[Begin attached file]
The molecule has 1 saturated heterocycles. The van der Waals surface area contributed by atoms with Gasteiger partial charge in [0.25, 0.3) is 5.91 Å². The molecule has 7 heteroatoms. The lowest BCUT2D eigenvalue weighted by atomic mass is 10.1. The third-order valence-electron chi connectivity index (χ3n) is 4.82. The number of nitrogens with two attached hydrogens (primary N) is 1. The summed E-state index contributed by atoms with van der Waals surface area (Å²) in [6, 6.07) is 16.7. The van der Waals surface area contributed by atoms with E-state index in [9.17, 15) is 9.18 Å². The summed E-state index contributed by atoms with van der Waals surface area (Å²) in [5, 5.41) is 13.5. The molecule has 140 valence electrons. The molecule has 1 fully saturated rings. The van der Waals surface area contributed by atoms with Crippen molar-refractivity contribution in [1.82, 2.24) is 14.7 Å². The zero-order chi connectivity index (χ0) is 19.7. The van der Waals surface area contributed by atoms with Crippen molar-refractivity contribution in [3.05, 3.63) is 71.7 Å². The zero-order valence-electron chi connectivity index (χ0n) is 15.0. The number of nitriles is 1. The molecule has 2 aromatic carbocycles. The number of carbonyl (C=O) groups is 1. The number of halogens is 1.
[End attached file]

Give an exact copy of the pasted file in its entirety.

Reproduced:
The molecule has 1 saturated heterocycles. The van der Waals surface area contributed by atoms with Gasteiger partial charge in [0.25, 0.3) is 5.91 Å². The molecule has 7 heteroatoms. The lowest BCUT2D eigenvalue weighted by atomic mass is 10.1. The third-order valence-electron chi connectivity index (χ3n) is 4.82. The number of nitrogens with two attached hydrogens (primary N) is 1. The summed E-state index contributed by atoms with van der Waals surface area (Å²) in [6, 6.07) is 16.7. The van der Waals surface area contributed by atoms with E-state index in [9.17, 15) is 9.18 Å². The summed E-state index contributed by atoms with van der Waals surface area (Å²) in [5, 5.41) is 13.5. The molecule has 140 valence electrons. The molecule has 1 fully saturated rings. The van der Waals surface area contributed by atoms with Crippen molar-refractivity contribution in [1.82, 2.24) is 14.7 Å². The zero-order chi connectivity index (χ0) is 19.7. The van der Waals surface area contributed by atoms with Crippen molar-refractivity contribution in [3.05, 3.63) is 71.7 Å². The zero-order valence-electron chi connectivity index (χ0n) is 15.0. The number of nitriles is 1. The molecule has 2 aromatic carbocycles. The number of carbonyl (C=O) groups is 1. The number of halogens is 1.